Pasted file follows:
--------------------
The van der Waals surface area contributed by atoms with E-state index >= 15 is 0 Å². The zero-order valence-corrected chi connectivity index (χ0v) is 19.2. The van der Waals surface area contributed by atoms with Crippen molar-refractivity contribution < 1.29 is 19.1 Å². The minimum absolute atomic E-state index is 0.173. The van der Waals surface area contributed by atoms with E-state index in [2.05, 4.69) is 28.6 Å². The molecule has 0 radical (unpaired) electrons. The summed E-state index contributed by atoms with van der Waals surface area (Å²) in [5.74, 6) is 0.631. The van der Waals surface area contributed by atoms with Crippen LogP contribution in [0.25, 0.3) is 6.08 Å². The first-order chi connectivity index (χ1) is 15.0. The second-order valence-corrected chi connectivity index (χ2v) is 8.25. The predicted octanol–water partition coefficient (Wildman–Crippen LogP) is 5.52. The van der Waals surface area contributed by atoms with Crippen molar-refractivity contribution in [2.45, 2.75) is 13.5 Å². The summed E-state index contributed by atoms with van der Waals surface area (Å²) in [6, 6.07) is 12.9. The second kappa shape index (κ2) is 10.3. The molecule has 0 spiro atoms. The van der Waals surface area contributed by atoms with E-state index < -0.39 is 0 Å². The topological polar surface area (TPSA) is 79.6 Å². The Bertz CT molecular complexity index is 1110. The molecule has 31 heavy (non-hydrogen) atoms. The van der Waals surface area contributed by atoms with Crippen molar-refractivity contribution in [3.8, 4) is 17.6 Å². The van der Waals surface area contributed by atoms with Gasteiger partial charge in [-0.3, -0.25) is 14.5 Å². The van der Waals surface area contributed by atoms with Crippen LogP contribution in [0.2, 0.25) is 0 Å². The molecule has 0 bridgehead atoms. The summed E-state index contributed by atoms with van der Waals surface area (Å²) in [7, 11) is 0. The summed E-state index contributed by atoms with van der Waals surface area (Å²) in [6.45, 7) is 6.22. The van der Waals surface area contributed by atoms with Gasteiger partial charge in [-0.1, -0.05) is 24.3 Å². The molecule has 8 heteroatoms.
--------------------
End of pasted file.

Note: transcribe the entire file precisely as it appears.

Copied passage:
The van der Waals surface area contributed by atoms with E-state index >= 15 is 0 Å². The zero-order valence-corrected chi connectivity index (χ0v) is 19.2. The van der Waals surface area contributed by atoms with Crippen molar-refractivity contribution < 1.29 is 19.1 Å². The minimum absolute atomic E-state index is 0.173. The van der Waals surface area contributed by atoms with E-state index in [2.05, 4.69) is 28.6 Å². The molecule has 0 radical (unpaired) electrons. The summed E-state index contributed by atoms with van der Waals surface area (Å²) in [5.74, 6) is 0.631. The van der Waals surface area contributed by atoms with Crippen LogP contribution in [0.25, 0.3) is 6.08 Å². The first-order chi connectivity index (χ1) is 15.0. The second-order valence-corrected chi connectivity index (χ2v) is 8.25. The predicted octanol–water partition coefficient (Wildman–Crippen LogP) is 5.52. The van der Waals surface area contributed by atoms with Crippen molar-refractivity contribution in [2.45, 2.75) is 13.5 Å². The summed E-state index contributed by atoms with van der Waals surface area (Å²) in [6, 6.07) is 12.9. The second kappa shape index (κ2) is 10.3. The molecule has 0 spiro atoms. The van der Waals surface area contributed by atoms with E-state index < -0.39 is 0 Å². The topological polar surface area (TPSA) is 79.6 Å². The Bertz CT molecular complexity index is 1110. The molecule has 31 heavy (non-hydrogen) atoms. The van der Waals surface area contributed by atoms with Crippen molar-refractivity contribution in [3.8, 4) is 17.6 Å². The van der Waals surface area contributed by atoms with Gasteiger partial charge in [-0.3, -0.25) is 14.5 Å². The van der Waals surface area contributed by atoms with Crippen LogP contribution in [0.2, 0.25) is 0 Å². The molecule has 0 bridgehead atoms. The summed E-state index contributed by atoms with van der Waals surface area (Å²) in [7, 11) is 0. The summed E-state index contributed by atoms with van der Waals surface area (Å²) in [6.45, 7) is 6.22. The van der Waals surface area contributed by atoms with Gasteiger partial charge in [-0.1, -0.05) is 24.3 Å². The molecule has 8 heteroatoms.